Hummingbirds can be found with only honey in their stomachs quite often.

Hummingbirds can be found with honey in their stomachs, but it is not common.

None of the other answers

Hummingbirds can be found with insects in their stomachs, but this is rare.

Correct answer:

Hummingbirds can be found with honey in their stomachs, but it is not common.

Explanation:

The phrase “sometimes, but not generally” is found in the sentence, “Hundreds and perhaps thousands of specimens have since been dissected by collecting naturalists, and in almost every instance their stomachs have been found full of insects, sometimes, but not generally, mixed with a proportion of honey.” The phrase is specifically talking about the presence of honey in hummingbirds’ stomachs, not of insects, so we can eliminate the answer choice “Hummingbirds can be found with insects in their stomachs, but this is rare.” Since “not generally” means “not most of the time,” the author is saying “sometimes, but not most of the time, hummingbirds have honey in their stomachs.” This is only accurately stated by the answer choice “Hummingbirds can be found with honey in their stomachs, but it is not common.” The answer choices “Hummingbirds can be found with both honey and insects in their stomachs, and this is what scientists observe most often” and “Hummingbirds can be found with only honey in their stomachs quite often” are incorrect because neither suggests that finding a hummingbird with honey in its stomach is rare, which is what the author is saying.

Example Question #1 : Finding Context Dependent Meanings Of Phrases In Narrative Science Passages

Adapted from “Humming-Birds: As Illustrating the Luxuriance of Tropical Nature” in Tropical Nature, and Other Essays by Alfred Russel Wallace (1878)

The food of hummingbirds has been a matter of much controversy. All the early writers down to Buffon believed that they lived solely on the nectar of flowers, but since that time, every close observer of their habits maintains that they feed largely, and in some cases wholly, on insects. Azara observed them on the La Plata in winter taking insects out of the webs of spiders at a time and place where there were no flowers. Bullock, in Mexico, declares that he saw them catch small butterflies, and that he found many kinds of insects in their stomachs. Waterton made a similar statement. Hundreds and perhaps thousands of specimens have since been dissected by collecting naturalists, and in almost every instance their stomachs have been found full of insects, sometimes, but not generally, mixed with a proportion of honey. Many of them in fact may be seen catching gnats and other small insects just like fly-catchers, sitting on a dead twig over water, darting off for a time in the air, and then returning to the twig. Others come out just at dusk, and remain on the wing, now stationary, now darting about with the greatest rapidity, imitating in a limited space the evolutions of the goatsuckers, and evidently for the same end and purpose. Mr. Gosse also remarks, ” All the hummingbirds have more or less the habit, when in flight, of pausing in the air and throwing the body and tail into rapid and odd contortions. This is most observable in the Polytmus, from the effect that such motions have on the long feathers of the tail. That the object of these quick turns is the capture of insects, I am sure, having watched one thus engaged pretty close to me.”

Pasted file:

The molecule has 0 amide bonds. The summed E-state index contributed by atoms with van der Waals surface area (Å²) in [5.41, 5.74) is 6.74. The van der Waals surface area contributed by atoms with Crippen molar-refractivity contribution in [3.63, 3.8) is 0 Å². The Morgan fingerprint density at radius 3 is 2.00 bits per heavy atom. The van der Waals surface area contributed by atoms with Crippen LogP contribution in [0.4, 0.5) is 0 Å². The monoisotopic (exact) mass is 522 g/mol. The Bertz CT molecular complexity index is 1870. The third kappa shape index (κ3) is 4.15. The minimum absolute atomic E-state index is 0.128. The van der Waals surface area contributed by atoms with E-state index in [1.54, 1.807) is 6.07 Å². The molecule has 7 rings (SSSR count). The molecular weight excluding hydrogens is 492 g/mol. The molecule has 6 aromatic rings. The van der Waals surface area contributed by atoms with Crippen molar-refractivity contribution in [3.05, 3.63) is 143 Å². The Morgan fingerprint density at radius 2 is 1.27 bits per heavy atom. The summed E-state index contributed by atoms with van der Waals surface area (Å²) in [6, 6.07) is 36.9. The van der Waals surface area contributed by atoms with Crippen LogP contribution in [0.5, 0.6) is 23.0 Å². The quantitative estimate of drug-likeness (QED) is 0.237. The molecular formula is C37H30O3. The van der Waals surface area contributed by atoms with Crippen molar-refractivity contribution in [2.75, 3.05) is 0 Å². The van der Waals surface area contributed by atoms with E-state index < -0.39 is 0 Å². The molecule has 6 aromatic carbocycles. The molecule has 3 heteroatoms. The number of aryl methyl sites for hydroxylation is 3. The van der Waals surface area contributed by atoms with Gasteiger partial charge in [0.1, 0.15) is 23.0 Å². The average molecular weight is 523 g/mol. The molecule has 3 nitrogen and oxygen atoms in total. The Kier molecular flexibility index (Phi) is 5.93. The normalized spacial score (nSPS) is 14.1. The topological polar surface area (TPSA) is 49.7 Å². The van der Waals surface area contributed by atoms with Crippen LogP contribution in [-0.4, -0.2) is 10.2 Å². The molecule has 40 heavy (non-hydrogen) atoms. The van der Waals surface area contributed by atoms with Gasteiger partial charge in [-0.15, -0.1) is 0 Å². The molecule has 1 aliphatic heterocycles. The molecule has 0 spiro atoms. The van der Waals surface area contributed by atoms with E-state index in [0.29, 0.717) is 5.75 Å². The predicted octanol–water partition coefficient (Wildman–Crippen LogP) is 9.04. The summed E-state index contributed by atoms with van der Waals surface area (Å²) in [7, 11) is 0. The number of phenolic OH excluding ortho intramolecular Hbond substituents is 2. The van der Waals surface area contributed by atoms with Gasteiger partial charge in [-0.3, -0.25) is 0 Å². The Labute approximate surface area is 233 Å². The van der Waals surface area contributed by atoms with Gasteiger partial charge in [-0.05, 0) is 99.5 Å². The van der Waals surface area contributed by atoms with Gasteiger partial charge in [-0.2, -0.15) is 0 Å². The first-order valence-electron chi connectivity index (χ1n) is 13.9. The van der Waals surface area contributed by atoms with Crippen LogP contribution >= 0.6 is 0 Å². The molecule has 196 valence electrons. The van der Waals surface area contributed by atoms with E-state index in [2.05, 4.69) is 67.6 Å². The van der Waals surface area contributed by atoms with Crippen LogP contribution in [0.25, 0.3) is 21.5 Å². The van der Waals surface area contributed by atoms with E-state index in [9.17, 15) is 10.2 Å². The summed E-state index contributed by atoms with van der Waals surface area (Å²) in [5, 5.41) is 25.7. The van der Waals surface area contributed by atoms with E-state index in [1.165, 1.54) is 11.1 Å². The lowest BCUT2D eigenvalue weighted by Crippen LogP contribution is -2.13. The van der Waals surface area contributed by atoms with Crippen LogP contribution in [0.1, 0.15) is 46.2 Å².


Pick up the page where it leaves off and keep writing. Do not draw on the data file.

The meaning of the underlined phrase “on the wing” is __________.

Possible Answers:

vacationing

without preparation or preplanning

in flight

located on a feather on a bird’s wing

having been thrown

Correct answer:

in flight

Explanation:

The phrase “on the wing” is used in the following sentence in the passage:

“[Other hummingbirds] come out just at dusk, and remain on the wing, now stationary, now darting about with the greatest rapidity, imitating in a limited space the evolutions of the goatsuckers, and evidently for the same end and purpose.”

“On the wing” may initially appear to mean just what it says, “located on a feather on a bird’s wing,’ but considering the way it is used in the passage, this doesn’t make any sense. The sentence describes the hummingbirds “darting about,” and in order for them to do that, they would have to be flying, so you can tell that “on the wing” means “in flight.” None of the other answer choices make sense given the context in which the phrase is used.

Example Question #2 : Context Dependent Meaning Of Phrases Or Sentences In Natural Science Passages

"Cacti" by Ami Dave (2013)